The primary object of the present invention is to solve the aforesaid disadvantages. The invention provides an inverter circuit that can reduce the circuit cost without adding an extra power factor adjustment device. Through a rectification unit, an AC signal of an electric power source can be transformed to a pulse DC signal and an operation frequency is output through an actuation unit to divide the duty cycle of the minimum input voltage-maximum input voltage-minimum input voltage of the pulse DC signal into a plurality of continuous voltage pulses so that the transformer produces a resonance corresponding to each voltage pulse to output an altering duty cycle, and enables a cold cathode lamp to blink in a dark-light-dark manner according to the altering duty cycle. Thereby the inverter circuit can adjust the power factor without adding the power factor adjustment device.
Another object of the invention is to provide an inverter that can operate in a continuous voltage pulse wave while the voltage increases and decreases slowly to improve the high voltage oscillation occurred to the conventional inverter and maintain the desired life span of the inverter.
The foregoing, as well as additional objects, features and advantages of the invention will be more readily apparent from the following detailed description, which proceeds with reference to the accompanying drawings.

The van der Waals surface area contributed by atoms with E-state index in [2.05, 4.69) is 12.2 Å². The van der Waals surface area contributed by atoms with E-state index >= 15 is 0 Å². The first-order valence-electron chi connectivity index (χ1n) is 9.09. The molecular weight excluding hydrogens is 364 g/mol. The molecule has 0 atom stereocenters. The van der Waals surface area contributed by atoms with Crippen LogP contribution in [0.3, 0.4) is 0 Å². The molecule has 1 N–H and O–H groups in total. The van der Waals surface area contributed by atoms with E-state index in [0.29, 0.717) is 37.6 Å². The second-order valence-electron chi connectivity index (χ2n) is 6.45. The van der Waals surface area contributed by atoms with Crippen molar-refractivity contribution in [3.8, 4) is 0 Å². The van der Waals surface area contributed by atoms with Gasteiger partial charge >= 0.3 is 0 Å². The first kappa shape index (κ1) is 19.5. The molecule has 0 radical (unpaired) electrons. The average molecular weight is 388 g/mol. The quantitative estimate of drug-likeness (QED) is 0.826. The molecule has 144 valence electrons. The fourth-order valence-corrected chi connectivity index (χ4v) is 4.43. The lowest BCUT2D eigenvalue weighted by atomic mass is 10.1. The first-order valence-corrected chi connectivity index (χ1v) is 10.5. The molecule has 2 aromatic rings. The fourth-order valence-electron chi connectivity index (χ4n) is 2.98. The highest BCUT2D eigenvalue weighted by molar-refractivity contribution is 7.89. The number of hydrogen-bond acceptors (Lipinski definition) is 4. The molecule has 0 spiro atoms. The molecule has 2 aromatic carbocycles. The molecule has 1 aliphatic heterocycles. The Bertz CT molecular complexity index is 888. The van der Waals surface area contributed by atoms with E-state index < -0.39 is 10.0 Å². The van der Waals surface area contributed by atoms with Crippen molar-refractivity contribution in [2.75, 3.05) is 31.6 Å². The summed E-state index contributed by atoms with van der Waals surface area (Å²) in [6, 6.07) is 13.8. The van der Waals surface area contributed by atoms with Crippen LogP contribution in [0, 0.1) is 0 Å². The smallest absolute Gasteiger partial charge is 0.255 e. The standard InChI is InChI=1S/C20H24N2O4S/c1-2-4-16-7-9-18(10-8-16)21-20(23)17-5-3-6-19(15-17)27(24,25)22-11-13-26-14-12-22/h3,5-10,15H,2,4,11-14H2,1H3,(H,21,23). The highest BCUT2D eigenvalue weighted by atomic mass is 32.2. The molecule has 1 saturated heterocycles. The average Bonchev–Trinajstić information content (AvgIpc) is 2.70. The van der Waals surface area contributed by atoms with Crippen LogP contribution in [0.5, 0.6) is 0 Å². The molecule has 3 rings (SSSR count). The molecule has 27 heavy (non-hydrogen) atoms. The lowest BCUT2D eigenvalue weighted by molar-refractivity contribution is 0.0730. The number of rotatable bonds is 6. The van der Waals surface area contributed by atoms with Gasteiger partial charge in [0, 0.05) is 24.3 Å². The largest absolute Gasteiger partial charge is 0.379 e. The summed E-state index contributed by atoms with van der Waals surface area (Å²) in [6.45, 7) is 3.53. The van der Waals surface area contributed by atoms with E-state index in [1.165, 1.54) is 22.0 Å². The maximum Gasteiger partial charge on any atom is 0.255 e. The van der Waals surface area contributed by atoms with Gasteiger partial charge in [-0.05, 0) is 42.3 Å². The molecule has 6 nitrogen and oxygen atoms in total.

The embodiment discussed below is based on an inverter of a piezoelectric transformer (operation of the inverter of the winding transformer is same as this embodiment, thus is omitted hereinafter).
Setting the blinking frequency of the cold cathode lamp 14 has to be done according to the practical use of products. For instance, when the invention is adopted on a liquid crystal display panel of electronic products frequently seen by human eyes, the operation frequency has to be the blinking light acceptable to human eyes. It must be greater than 60 Hz. The higher operation frequency generates a blinking light that has a smaller effect to human eyes. In general, the operation frequency of the inverter of the piezoelectric transformer 13 is 72 Hz. Namely, the duty cycle of minimum voltage-maximum voltage-minimum voltage is divided to 1200 continuous voltage pulses. In each cycle the piezoelectric transformer 13 outputs power to drive and ignite the cold cathode lamp 14. Hence the cold cathode lamp 14 blinks in a dark-light-dark fashion. As the blinking is beyond the sensible level of human eyes, it does not produce any harmful effect to human eyes. When the invention is adopted for igniting neon lights, the operation frequency may be set lower than 60 Hz, then the blinking effect of the neon light immediately presents. The optimal approach is to adopt a half-wave rectifier 11, then an intermittent lighting may be generated.